Looking for sample code for reading and visualizing NSIDC’s HDF data?

Hierarchical Data Format (HDF) supports a variety of data types and allows for the transfer and manipulation of scientific data across diverse operating systems and computer platforms. It was developed by the HDF Group at the University of Illinois and is the standard data format for all NASA Earth Observing System (EOS) data.

A variety of HDF data are distributed at NSIDC, including data from the AMSR-E, MODIS, and GLAS sensors as well as the NISE data set.

Despite the versatility of HDF, some data users have had difficulty in reading and displaying HDF data and often ask if we have sample code for reading HDF data in programs such as IDL and MATLAB.

Fortunately, the HDF Group provides sample code for access and visualization of HDF data into IDL, MATLAB, and NCL. Access to the sample code for NSIDC HDF data is provided on the HDF Group’s HDF-EOS Comprehensive Examples Web page.

Also note that this information can be found in our Online Support under the AMSR-E, MODIS, GLAS, and NISE forums.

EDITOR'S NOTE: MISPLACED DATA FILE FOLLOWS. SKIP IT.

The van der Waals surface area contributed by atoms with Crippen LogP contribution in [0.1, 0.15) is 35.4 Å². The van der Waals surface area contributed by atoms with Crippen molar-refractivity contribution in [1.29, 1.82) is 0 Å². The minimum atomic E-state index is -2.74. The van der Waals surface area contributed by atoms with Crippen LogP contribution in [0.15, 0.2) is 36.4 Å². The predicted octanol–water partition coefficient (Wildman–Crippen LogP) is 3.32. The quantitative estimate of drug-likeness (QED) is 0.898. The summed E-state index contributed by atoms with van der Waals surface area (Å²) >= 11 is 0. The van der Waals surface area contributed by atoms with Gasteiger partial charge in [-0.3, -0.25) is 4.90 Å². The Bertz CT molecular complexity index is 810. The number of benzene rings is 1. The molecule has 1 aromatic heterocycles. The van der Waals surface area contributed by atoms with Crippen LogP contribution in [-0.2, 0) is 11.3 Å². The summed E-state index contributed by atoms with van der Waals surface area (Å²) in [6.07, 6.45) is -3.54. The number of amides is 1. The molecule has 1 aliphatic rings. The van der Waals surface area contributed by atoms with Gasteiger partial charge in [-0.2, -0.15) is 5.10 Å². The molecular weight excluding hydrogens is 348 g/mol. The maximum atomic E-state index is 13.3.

Sample Matlab plot of AMSR-E 12km Sea Ice

Sample plot generated in MATLAB from AMSR-E 12km Sea Ice data (from http://hdfeos.org/zoo/).

Tips for working with NSIDC’s most popular sea ice concentration data

NSIDC’s sea ice concentration data are used by scientists and students, journalists and advisers. The range of possible uses for the data is as varied as the data users themselves. The biggest hurdle encountered by many users is simply learning how to initially read and display the data. Here are some tips on how to get started.

The “Sea Ice Concentrations from Nimbus-7 SMMR and DMSP SSM/I-SSMIS Passive Microwave Data” are distributed in gridded binary format. NSIDC provides IDL routines to ingest and read the data. These tools can be found at the Polar Stereographic Tools Web page.

However, if you are unfamiliar with IDL, there are other options that you can use. First of all, you may be interested in downloading the data via the Polaris search and order interface. This Web tool allows you to download the data in GeoTIFF or NetCDF formats. It also allows you to make spatial and temporal constraints on the data as well as change the output projection.

If you are interested in importing the data to ArcGIS, you can either use the GeoTIFF files downloaded from Polaris (see above), or you can perform a few steps to import the native binary files. In order to do this, you will need to rename the files, create a header file for the data, and use ArcToolbox to transform the files to a different format. Instructions detailing how to do this can be found in this Online Support article.

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